Figure 3

Comparison of the timing of the cyclin G expression and cell cycle arrest in G2/M phase. The results are expressed as the ratios. The moderate increase in the protein expression of cyclin G (pink line) at the 2-h and 3-h time-points precedes the G2/M cell cycle arrest (blue line), which starts 4 h after the end of the UVA irradiation. The second increase in the cyclin G protein expression observed at the 6-h time-point is followed by further increase in G2/M phase arrest.


In conclusion, our data suggest that UVA is capable to alter the expression of several genes in B16-F1 mouse melanoma cell line. Some of these changes, e.g. expression of cyclin G, might affect cell physiology (cell cycle). The biological and physiological significance of these in vitro observed changes needs to be corroborated by the in vivo study in human volunteers before any health-related conclusions and hypotheses can be drawn.


Cell culture

Mouse melanoma B16-F1 cell line [27] was obtained from National Cancer Institute, Frederick Cancer Research and Development Center (Frederick, MD). B16-F1 melanoma cell line was cultured in RPMI 1640 and was supplemented with 10% heat-inactivated FBS, penicillin-streptomycin (100 IU/ml-100 μg/ml), and L-glutamine (4 mM). All cell culture supplies were purchased from Gibco BRL, Paisley, UK. Cell lines were maintained at 37°C in a humidified, 5% CO2 environment. For UVA exposure, followed by RNA isolation and cDNA hybridization, 850000 B16-F1 melanoma cells were plated on the cell culture dish (area 55 cm2). Cells were grown for 48 hours, after which semi-confluent B16-F1 monolayers were formed and the melanoma cells were exposed to UVA dose of 8 J/cm2.

Radiation source and irradiation procedure of B16-F1 melanoma cell

An "Original Philips UVA" facial tanner model HB 171/A (Philips, Germany) was used as a radiation source. The irradiances of the UVA source were measured as described previously [14, 28]. Briefly, the irradiances were determined with a temperature- and wavelength-controlled Optronic 742 double-holographic grating spectroradiometer having a Teflon diffuser as input optics at 1 nm intervals from 250 to 400 nm. The spectroradiometer was calibrated against a 1000 W halogen standard lamp traceable to the National Standards and Technology (USA) and the overall spectroradiometric uncertainty is estimated to be ± 8 %. The cells were irradiated in the plastic Petri dishes through a 5-mm thick glass filter to cut off residual UVB radiation, dish cover and culture medium and the UVA spectrum used was 310–400 nm, from which the UVA portion was 99.99% and UVB 0.01% (Figure 4). The UV irradiance that reached the melanoma cells was 3.7 mW/cm2. The culture medium was changed to room temperature medium prior to irradiation so that it does not exceed 37°C. The B16-F1 melanoma cells were exposed to single UVA dose of 8 J/cm2, which roughly corresponds to the UVA dose received approximately within 1 hour on a sunny summer day in Finland. All irradiations were performed at room temperature in a dark room on a black support to avoid effects of reflected radiation. The control cells were kept at room temperature in a dark room.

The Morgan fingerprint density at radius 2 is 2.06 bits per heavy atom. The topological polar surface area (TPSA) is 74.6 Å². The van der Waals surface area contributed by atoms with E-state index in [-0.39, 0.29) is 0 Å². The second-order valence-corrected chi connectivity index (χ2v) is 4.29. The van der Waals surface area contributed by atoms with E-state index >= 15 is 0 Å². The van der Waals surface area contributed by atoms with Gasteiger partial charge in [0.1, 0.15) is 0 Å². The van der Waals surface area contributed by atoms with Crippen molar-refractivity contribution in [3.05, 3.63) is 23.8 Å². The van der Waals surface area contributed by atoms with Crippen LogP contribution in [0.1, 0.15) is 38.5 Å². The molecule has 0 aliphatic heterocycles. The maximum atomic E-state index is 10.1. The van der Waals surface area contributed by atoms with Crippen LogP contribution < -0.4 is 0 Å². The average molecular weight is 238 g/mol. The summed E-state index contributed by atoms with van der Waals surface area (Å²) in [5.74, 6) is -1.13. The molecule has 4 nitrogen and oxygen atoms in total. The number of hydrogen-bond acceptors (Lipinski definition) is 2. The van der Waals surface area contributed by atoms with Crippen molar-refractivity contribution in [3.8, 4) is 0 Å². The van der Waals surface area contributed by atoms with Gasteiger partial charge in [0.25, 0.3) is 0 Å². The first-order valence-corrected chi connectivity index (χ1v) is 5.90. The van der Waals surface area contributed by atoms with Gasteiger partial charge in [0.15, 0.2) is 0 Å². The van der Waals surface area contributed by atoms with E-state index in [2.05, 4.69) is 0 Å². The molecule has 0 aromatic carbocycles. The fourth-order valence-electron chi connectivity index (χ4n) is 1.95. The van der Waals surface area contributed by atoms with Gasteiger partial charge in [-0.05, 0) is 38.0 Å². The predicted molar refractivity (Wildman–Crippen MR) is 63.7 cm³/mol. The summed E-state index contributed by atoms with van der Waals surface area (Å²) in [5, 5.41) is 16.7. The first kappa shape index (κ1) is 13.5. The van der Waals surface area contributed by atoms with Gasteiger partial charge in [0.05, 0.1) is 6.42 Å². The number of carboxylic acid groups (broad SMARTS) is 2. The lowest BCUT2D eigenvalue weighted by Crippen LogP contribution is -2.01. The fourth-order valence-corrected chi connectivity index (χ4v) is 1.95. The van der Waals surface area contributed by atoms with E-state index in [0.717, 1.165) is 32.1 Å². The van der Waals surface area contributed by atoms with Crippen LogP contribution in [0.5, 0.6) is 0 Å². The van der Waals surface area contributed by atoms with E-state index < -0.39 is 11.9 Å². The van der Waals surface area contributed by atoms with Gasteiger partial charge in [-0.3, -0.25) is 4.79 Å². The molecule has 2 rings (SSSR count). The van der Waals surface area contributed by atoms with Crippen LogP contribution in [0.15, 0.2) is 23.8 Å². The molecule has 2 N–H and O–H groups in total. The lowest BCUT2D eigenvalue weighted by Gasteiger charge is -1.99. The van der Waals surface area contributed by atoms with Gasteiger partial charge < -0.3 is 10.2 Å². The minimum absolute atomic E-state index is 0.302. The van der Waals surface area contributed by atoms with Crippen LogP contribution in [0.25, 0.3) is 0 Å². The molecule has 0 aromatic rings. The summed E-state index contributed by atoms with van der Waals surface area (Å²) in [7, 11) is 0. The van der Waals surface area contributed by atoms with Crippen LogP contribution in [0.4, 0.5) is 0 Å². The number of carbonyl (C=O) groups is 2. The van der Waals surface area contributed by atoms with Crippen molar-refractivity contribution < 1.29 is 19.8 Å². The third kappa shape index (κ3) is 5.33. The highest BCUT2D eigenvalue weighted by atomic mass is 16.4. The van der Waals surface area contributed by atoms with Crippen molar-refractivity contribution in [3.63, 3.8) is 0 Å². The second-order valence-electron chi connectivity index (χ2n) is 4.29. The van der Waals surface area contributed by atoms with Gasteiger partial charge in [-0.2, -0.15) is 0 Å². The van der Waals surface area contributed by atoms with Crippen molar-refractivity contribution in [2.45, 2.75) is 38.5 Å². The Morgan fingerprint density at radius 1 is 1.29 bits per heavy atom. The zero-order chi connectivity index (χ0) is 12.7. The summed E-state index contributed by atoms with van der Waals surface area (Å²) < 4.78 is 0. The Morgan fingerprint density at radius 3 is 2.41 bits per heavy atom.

Figure 4

UV spectrum irradiating B16-F1 mouse melanoma cells. Spectral irradiance of a Philips HB 171/A face tanner filtered through a 5 mm glass plate (thin line) and filtered through a 5 mm glass plate and a culture dish cover (thick line).

RNA extraction

Cells were collected 4 hours after the end of UVA irradiation by brief trypsinization and washed twice with ice cold PBS. The total RNA was isolated from melanoma cells using Nucleospin®RNA II kits (Clontech Laboratories, Palo Alto, CA) and RNA concentrations were determined spectrophotometrically measuring the optical densities. The possible genomic DNA contamination was monitored using total RNA as template in a PCR reaction with primers for genomic β-actin [29]. The PCR products were run by agarose gel electrophoresis and only DNA free samples were used in Atlas™ Microarray procedure.

The cDNA probe preparation and array hybridization

The poly A+ RNA enrichment of 50 μg total RNA and 32P-labelled cDNA probe synthesis made by reverse transcription were performed according to Atlas™ Pure Total RNA Labelling System (Clontech Laboratories, Palo Alto, CA). Precisely the same amounts of 32P-labelled cDNA from control and UVA exposed melanoma cells were used as a probe in Atlas™ Mouse Cancer 1.2 cDNA expression arrays (Clontech Laboratories, Palo Alto, CA), containing 1176 tumor related genes immobilized on a nylon membrane. The whole list of the studied genes is found at the manufacturer's home page [30]. Hybridization and washing procedures were performed according to recommendations of the manufacturer (Clontech Laboratories, Palo Alto, CA). Briefly, the array membranes were pre-hybridized for 30 minutes at 68°C in ExpressHyb hybridization solution containing 0.1 mg/ml salmon testis DNA. The 32P-labelled cDNA was added to the hybridization solution and the array membrane was hybridized overnight at 68°C. On the next day array membranes were washed three times with 2 × SSC solution (NaCl 0.29 M, tri-sodium-citrate 0.029 M) supplemented with 1% SDS, and two times with 0.1 × SSC solution (NaCl 0.015 M, tri-sodium-citrate 1.5 × 10-3M) supplemented with 0.5% SDS. The x-ray film was exposed at -70°C simultaneously to the membrane hybridized with control probe and to the membrane hybridized with UVA exposed probe. The exposure time was exactly same with control and UVA exposed membrane within one experiment, but exposure times varied from 7 to 21 days between 5 experiments.